• Thu
  • Dec 18, 2014
  • Updated: 1:15pm

Diaspora diaries

PUBLISHED : Sunday, 10 April, 2011, 12:00am
UPDATED : Sunday, 10 April, 2011, 12:00am
 

Keeping up a stream of banter with a guest presenter, Poh Ling Yeow applies icing to a chiffon cake. Her deft strokes with the spatula remind the viewer of the cook's other career - as an artist. While the demands of television chefdom and painting might fall on opposite ends of the personality spectrum, Poh traces her drive to excel at both to the same source.

'Finding that one thing that connects you emotionally to your art or craft anchors your mind; you will find there won't be enough time or ways to get to all your ideas,' the 37-year-old host of the Australian Broadcasting Corp's (ABC) Poh's Kitchen says. 'Mine is simple. It's about being a part of two cultures and finding that sense of belonging in the world that everyone yearns for.'

The fifth-generation Chinese-Malaysian arrived in Australia at the age of nine, when her family moved from Kuala Lumpur to Northwood, Adelaide.

'When my parents told us we were moving, I had this gut feeling that everything would be OK. At first, I definitely felt the culture shock. One instance was when my auntie had packed my favourite lunch of chicken giblets in a soy and star anise sauce. It was horrifying opening it up at school next to all these kids with sandwiches. I quickly shut it and stuffed it back into my bag.

'I remember finding it interesting how kids in Australia had so much freedom, and how so much recreation was incorporated into the curriculum. I was a really poor student in Malaysia but when I moved to Australia, I did quite well at school.'

Poh earned a degree in commercial art and worked freelance in design and styling until her first solo art show, in 2002, after which she painted full time. Her acrylic on canvas pieces often feature elements of Chinese symbolism and an autobiographical character Poh refers to as 'the girl'.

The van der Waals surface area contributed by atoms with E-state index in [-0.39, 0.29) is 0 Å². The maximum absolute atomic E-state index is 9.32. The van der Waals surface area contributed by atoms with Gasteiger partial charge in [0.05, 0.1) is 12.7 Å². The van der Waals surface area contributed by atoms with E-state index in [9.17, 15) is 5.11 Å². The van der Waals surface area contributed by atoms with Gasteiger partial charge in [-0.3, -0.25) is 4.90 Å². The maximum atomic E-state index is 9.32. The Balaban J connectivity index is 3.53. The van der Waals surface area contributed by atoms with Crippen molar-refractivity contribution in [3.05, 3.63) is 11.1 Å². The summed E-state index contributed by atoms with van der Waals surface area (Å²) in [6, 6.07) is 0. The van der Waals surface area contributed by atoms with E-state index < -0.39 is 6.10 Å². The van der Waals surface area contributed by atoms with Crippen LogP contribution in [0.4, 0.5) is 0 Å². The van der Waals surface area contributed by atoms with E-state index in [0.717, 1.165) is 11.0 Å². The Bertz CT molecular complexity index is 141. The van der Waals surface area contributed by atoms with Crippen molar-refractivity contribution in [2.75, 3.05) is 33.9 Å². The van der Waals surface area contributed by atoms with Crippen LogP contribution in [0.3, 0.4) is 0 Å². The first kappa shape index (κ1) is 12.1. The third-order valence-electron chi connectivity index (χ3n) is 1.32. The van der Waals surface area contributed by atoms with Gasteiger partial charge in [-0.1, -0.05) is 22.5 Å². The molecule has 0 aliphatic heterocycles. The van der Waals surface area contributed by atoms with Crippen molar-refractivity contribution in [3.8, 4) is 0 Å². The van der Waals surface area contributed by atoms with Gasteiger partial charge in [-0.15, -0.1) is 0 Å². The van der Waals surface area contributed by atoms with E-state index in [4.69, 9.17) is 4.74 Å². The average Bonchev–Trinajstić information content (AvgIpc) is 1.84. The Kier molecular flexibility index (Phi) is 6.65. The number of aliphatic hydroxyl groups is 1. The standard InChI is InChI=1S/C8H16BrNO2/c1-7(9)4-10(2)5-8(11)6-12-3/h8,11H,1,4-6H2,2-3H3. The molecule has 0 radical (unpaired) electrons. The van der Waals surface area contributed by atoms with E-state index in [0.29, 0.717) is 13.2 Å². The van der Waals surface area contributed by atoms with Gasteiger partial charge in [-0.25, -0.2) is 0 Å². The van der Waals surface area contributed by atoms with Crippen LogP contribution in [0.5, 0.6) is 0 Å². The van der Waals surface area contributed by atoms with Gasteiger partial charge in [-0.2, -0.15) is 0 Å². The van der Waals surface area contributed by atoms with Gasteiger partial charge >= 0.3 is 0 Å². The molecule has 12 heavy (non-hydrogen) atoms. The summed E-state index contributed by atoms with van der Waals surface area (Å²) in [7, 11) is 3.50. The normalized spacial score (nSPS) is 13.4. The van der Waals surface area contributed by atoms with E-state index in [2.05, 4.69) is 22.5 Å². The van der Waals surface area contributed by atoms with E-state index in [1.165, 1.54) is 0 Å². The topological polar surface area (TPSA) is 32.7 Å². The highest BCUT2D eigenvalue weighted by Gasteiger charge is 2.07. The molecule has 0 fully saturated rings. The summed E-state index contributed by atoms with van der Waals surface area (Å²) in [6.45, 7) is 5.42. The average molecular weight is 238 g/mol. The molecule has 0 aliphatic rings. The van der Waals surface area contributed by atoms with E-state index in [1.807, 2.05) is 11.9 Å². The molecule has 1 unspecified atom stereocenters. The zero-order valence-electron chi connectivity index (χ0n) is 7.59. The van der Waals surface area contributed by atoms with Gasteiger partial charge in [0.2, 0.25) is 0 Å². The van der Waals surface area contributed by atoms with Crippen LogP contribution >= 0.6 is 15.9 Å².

'Any research I do on [symbolism in her art] is mainly to make sure the image doesn't accidentally denote bad luck. I'm not superstitious but, as a general rule, the Chinese are, and if I use some bit of iconography that's no good, I'll get complaints from my great auntie.'

In 2005, Poh began dabbling in cookery shows by entering ABC's Beat the Chef.

'Being a child migrant, I had been so eager to shed anything that made me feel different. But in my 30s, I suddenly felt regret that I'd lost so much of my culture. I saw cooking as the last vestige of my culture that I could hang on to - a connection to my past and something to hand on to my future. As part of this mission to reclaim my cultural roots, my mum and I had discussed how we should write a cookbook to record all those dishes we have eaten as part of family dinners since I was a child. And I thought, 'If I am to have any chance of publishing, it would be handy to get my face on TV.''

Her break came in 2009, when she was runner-up in the first season of reality cookery show MasterChef Australia.

'I definitely think my multicultural background gave me an edge. At every challenge I needed to have a point of difference. Even if it didn't work, I needed to show the judges processes and ingredients they may have been unfamiliar with. It made me cook instinctively, drawing on memory and flavours I had grown up with without necessarily having learnt it.'

Offers for a cooking show and a double-book deal soon followed. Poh says hers is a tough balancing act but one that is in line with her pursuits 'in all areas of creativity'.

'It's taken me almost a decade to earn a decent living from my art, then, last year, I was thrown in at the deep end with the show and publishing. I'm looking forward hopefully to another season of Poh's Kitchen and more books, but not before having a break and going nuts on my easel.'

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